…Now, these are my ideas. They constitute a part of myself. I cannot divest myself of them, nor would I, if I could. And if you think that you can crush out these ideas that are gaining ground more and more every day, if you think you can crush them out by sending us to the gallows - if you would once more have people suffer the penalty of death because they have dared to tell the truth - and I defy you to show us where we have told a lie - I say, if death is the penalty for proclaiming the truth, then I will proudly and defiantly pay the costly price! Call your hangman! Truth crucified in Socrates, in Christ, in Giordano Bruno, in Huss, Galileo, still lives-they and others whose number is legion have preceded us on this path. We are ready to follow!
Albert R. Parsons: "Workers demand bread, you give them lead..."
...Now, going back to 1877, what do we find? The railroad strikes occurred. During the conflict of that year the following utterances were made by heavy employers and manufacturers and monopolists in this country. I will give you a few samples. This, mark you, is published in the Alarm of November 8, 1884, but the same extracts have been kept standing in the labor papers, published by the Knights of Labor, the trades unions, and the Socialists of the United States, there being somewhere over three hundred of these papers. Now listen: “Give them (the strikers) a rifle diet for a few days, and see how they like that kind of bread,” said Tom Scott, president of the Pennsylvania Central Railway, addressing Gov. Hartranft, of Pennsylvania, and calling upon him to send his army of militiamen to Pittsburg, to put down his railroad strikers, who were asking for a little more pay, and some of them asking for pay enough to get their hungry children bread….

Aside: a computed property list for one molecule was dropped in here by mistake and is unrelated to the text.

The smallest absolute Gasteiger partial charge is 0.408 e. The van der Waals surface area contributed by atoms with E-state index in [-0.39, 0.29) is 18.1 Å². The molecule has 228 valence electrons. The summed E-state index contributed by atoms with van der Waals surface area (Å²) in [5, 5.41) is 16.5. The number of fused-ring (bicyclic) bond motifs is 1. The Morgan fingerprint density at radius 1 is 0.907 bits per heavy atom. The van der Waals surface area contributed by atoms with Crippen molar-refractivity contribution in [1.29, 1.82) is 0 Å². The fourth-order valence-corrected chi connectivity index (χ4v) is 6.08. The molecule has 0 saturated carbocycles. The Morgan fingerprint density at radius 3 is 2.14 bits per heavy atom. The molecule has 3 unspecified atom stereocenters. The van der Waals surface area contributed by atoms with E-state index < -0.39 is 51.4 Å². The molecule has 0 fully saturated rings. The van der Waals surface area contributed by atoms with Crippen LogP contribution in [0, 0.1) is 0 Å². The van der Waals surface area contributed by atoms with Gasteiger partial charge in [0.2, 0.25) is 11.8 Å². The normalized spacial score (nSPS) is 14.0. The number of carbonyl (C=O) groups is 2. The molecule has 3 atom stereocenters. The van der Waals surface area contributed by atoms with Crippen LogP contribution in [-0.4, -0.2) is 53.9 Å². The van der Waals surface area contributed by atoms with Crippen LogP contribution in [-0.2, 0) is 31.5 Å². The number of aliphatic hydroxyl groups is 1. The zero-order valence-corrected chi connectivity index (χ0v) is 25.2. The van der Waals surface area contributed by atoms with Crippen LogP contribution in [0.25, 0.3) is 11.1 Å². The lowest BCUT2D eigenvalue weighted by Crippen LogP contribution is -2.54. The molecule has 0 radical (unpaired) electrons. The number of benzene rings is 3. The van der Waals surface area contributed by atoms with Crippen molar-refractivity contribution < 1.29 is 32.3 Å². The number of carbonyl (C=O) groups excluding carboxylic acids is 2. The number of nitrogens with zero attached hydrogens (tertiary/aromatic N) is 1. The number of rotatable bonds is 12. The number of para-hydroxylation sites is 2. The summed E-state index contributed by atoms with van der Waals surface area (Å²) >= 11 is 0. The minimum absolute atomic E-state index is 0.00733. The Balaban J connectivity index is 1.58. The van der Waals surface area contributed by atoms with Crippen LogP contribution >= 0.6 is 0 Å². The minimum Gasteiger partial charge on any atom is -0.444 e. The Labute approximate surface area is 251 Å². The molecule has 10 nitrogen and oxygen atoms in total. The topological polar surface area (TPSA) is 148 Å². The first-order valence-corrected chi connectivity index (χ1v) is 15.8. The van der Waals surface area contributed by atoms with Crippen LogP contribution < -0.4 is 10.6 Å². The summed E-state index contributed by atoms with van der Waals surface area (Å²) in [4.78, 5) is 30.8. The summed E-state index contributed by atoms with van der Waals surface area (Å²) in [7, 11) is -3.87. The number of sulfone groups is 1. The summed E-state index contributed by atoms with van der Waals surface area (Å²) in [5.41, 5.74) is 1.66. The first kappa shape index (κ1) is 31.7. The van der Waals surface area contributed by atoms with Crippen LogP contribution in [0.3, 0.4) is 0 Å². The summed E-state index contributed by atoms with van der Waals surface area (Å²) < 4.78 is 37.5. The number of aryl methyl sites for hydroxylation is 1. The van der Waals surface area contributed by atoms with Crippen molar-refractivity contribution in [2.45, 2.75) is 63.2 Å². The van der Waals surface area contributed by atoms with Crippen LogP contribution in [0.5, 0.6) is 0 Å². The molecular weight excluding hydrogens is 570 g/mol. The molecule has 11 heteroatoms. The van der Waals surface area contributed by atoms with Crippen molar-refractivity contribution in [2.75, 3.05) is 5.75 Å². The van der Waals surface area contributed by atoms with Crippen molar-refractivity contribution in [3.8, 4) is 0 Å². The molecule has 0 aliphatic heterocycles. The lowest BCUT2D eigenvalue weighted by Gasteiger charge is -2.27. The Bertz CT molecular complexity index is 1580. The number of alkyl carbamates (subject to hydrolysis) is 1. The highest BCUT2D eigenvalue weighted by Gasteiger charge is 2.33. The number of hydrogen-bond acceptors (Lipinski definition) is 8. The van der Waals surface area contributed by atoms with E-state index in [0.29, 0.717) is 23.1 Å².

“If the workingmen had no vote they might be more amenable to the teachings of the times,” says the Indianapolis News. “There is too much freedom in this country rather than too little,” says the Indianapolis Journal. In 1878, the New York Tribune, in an editorial upon strikes, used these words: “These brutal strikers or creatures can understand no other meaning than that of force, and ought to have enough of it to be remembered among them for many generations.”

“Hand-grenades should be thrown among these union sailors who are striving to obtain higher wages and less hours. By such treatment they would be taught a valuable lesson, and other strikers could take warning from their fate,” said the Chicago Times. “It is very well to relieve real distress wherever it exists, whether in the city or in the country, but the best meal that can be given a ragged tramp is a leaden one, and it should be supplied in sufficient quantities to satisfy the most voracious appetite.” .....